By SCOTT MCKIE B.P.
ONE FEATHER STAFF
The Principal Chief of the Eastern Band of Cherokee Indians is seeking to become the president of an organization representing 27 federally recognized tribes. Principal Chief Richard G. Sneed announced his candidacy for president of USET (United South and Eastern Tribes) on Thursday, Sept. 6 during the end of the regular Tribal Council meeting.
Council passed an emergency resolution at the end of the agenda nominating Chief Sneed for the president’s race and giving him their support. The resolution passed unanimously.
The election will occur during the USET SPF (Sovereignty Protection Fund) Annual Meeting, hosted by the Seneca Nation of Indians (New York), on Oct. 8-11. According to USET officials, candidates will present their platforms on the second day of the event and the election will occur the following day. A list of candidates has not been finalized by the organization at this time.
The resolution passed by Council reads in part, “The founding of USET began on Oct. 4, 1968 when the Eastern Band of Cherokee Indians, one of the four founding Indian tribes of USET, with the Mississippi Band of Choctaw Indians, the Miccosukee Tribe of Florida, and the Seminole Tribe of Florida met in Cherokee, North Carolina with the shared idea that some form of unity between the tribes would facilitate their dealings with the federal government.”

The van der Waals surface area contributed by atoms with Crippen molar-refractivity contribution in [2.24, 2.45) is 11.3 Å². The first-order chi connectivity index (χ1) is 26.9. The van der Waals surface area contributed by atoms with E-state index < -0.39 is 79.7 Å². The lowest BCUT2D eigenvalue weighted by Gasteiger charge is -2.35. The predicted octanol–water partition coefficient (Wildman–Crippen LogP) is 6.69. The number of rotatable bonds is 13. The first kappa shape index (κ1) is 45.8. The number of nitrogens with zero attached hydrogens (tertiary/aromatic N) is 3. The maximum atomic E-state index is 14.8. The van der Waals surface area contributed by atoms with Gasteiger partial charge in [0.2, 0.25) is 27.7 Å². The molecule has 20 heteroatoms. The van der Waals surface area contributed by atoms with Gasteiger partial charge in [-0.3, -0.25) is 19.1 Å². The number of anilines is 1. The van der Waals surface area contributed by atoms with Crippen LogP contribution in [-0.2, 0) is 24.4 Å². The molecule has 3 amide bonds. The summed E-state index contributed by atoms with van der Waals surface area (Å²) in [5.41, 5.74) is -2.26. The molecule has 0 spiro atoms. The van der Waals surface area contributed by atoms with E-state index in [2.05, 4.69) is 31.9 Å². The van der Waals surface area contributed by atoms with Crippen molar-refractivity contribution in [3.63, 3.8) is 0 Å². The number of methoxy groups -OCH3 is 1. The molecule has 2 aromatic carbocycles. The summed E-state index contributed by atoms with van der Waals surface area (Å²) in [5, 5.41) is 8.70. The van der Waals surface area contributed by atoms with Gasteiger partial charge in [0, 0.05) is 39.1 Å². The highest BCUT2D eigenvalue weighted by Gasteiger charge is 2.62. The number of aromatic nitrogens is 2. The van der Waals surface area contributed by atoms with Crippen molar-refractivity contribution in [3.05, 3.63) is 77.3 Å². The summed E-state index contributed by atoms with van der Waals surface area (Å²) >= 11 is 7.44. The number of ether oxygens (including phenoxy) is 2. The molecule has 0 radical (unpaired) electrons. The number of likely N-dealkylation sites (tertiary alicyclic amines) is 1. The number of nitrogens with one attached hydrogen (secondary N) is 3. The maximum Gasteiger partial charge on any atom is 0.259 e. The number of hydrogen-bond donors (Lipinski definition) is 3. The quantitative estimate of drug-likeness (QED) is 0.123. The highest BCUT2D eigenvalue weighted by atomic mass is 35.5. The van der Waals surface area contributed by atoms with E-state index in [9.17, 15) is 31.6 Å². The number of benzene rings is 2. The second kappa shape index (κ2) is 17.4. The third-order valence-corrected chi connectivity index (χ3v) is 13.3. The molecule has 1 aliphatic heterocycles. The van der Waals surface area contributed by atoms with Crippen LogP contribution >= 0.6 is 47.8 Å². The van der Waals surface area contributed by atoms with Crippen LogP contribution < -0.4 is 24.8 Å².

The resolution continued, “USET has a long history of strong leadership through its past and present USET presidents.”
During Thursday’s meeting, Chief Sneed thanked Council for their support and stated, “USET was first formed here in the south.”
He said it was formed during the early years of federal self-determination policies when dealing with tribes. “The federal government had moved away termination where they were actually terminating tribal rights and doing away with reservations, and they moved into self-determination. The four southern tribes, at that time, saw the value in coming together in strength, in unity, and coming together as a united voice, or strength in numbers approach, in dealing with these government-to-government relations.”
Chief Sneed said that over time other tribes were added to the organization from the eastern seaboard and northeastern part of the United States. “The shift really went to the northern tribes, and there was not a lot of focus on things that were happening in the southeast. If you’re not familiar, the Eastern Band is really a very strong presence on all of the (USET) committees there. If you go to any of the break-out sessions or committees, the Eastern Band is leading in most of that. However, as far as the agenda for the organization and the direction that the organization is going, a lot of the focus still seems to be on the northeast and I just felt like we are a founding tribe, we are one of the driving forces in that organization, and should I win the election for the seat of president there, we would have a very strong voice for the direction of the organization and bringing it back to a more equitable distribution of power.”
Big Cove Rep. Perry Shell commented, “It is time for the original tribes to have a stronger voice…we need to have that voice.”
He added, “I hope that we have an opportunity to have more influence and a stronger voice in this, and I hope you win it.”